There are some advantages to having a pet, but even a low maintenance pet is not for everyone. If you live in an apartment, condominium, or other type of housing that might have strict pet rules, find out what pets are allowed. Fish that require a big aquarium, rodents, and some or all dogs and cats are frequently prohibited in shared or controlled housing situations. If money is a concern, remember that a low maintenance pet is not synonymous with an inexpensive one. You might also want to consider how long the pet will ideally live, because an animal’s lifespan can be anywhere from several weeks to more than 100 years.
Determining whether or not your housing authority prohibits some types of pets is important. Often, failing to abide by apartment or condo rules results in heavy fines, eviction, or both. Even if you find the perfect pet and can easily sneak it into the building, this is usually not a good idea without money on hand for fines, another home for the pet, and a backup living arrangement for yourself in case the worst happens. Most places, however, do not care if tenants keep small fish, gerbils, or lizards. Exotic animals and large dogs are commonly banned, but these pets are generally not low maintenance anyway.
The start up expenses for a low maintenance pet might not be low at all. If the initial costs are not a problem, think about how much the pet will cost long-term, including monthly costs for food and bedding. A low maintenance pet presumably does not have frequent medical issues, but you should determine the cost of veterinarian help if the pet does become ill. When low maintenance pets do have health issues, treatment can be expensive and potentially time-consuming. As with all pets, their health is the owner’s responsibility, and at the very least you might have to pay to humanely euthanize the animal.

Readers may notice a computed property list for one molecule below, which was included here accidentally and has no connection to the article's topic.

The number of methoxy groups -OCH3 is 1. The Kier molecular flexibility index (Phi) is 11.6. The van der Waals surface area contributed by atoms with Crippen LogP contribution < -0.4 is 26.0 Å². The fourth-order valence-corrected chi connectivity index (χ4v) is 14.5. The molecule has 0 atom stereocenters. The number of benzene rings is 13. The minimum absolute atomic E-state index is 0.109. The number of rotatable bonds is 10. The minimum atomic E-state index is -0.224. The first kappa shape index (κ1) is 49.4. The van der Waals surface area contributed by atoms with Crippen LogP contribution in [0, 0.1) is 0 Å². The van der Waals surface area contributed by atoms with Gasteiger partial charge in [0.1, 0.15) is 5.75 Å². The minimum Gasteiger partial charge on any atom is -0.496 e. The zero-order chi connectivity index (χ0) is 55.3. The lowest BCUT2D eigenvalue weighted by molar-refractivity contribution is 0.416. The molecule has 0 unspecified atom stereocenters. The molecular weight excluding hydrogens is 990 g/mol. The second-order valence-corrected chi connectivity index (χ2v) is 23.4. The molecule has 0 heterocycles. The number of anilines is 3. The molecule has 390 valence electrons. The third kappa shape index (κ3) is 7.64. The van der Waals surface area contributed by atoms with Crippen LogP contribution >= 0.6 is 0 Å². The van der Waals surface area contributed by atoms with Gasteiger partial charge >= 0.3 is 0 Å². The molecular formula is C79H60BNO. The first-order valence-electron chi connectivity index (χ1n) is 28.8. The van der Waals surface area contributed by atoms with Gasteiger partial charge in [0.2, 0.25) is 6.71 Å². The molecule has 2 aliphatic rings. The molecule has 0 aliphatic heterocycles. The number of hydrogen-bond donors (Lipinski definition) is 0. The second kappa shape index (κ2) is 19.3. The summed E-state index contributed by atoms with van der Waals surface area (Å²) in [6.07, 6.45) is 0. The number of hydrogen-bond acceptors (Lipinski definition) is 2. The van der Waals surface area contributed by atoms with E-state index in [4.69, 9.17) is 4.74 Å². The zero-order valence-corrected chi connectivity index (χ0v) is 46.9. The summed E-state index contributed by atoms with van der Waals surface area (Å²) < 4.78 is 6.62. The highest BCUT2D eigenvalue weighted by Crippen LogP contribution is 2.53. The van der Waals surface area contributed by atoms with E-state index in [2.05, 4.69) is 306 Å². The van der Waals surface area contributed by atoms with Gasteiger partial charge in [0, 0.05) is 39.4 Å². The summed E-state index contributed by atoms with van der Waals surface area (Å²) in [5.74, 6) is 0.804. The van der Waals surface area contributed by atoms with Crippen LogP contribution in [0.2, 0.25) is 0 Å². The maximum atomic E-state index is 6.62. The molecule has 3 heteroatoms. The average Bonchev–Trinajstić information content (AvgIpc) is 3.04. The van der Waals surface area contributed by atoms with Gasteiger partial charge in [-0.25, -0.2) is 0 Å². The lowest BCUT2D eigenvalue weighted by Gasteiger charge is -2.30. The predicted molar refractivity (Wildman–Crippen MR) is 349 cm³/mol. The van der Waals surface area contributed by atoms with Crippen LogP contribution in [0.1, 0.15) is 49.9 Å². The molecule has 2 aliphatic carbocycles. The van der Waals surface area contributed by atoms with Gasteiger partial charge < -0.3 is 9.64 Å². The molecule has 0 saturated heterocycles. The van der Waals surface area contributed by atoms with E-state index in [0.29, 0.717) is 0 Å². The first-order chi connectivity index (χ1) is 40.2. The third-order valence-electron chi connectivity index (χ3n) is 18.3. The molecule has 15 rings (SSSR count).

A frequently overlooked aspect of owning a pet is the animal’s average lifespan. Even some fish, gerbils, and hamsters can live for several years, or longer with good health care. In fact, some types of birds and turtles live much longer than the average human, and must be given a new home in the owner’s last will and testament. If you are planning to move or otherwise do not want a pet in two or more years, some low maintenance pets are not for you.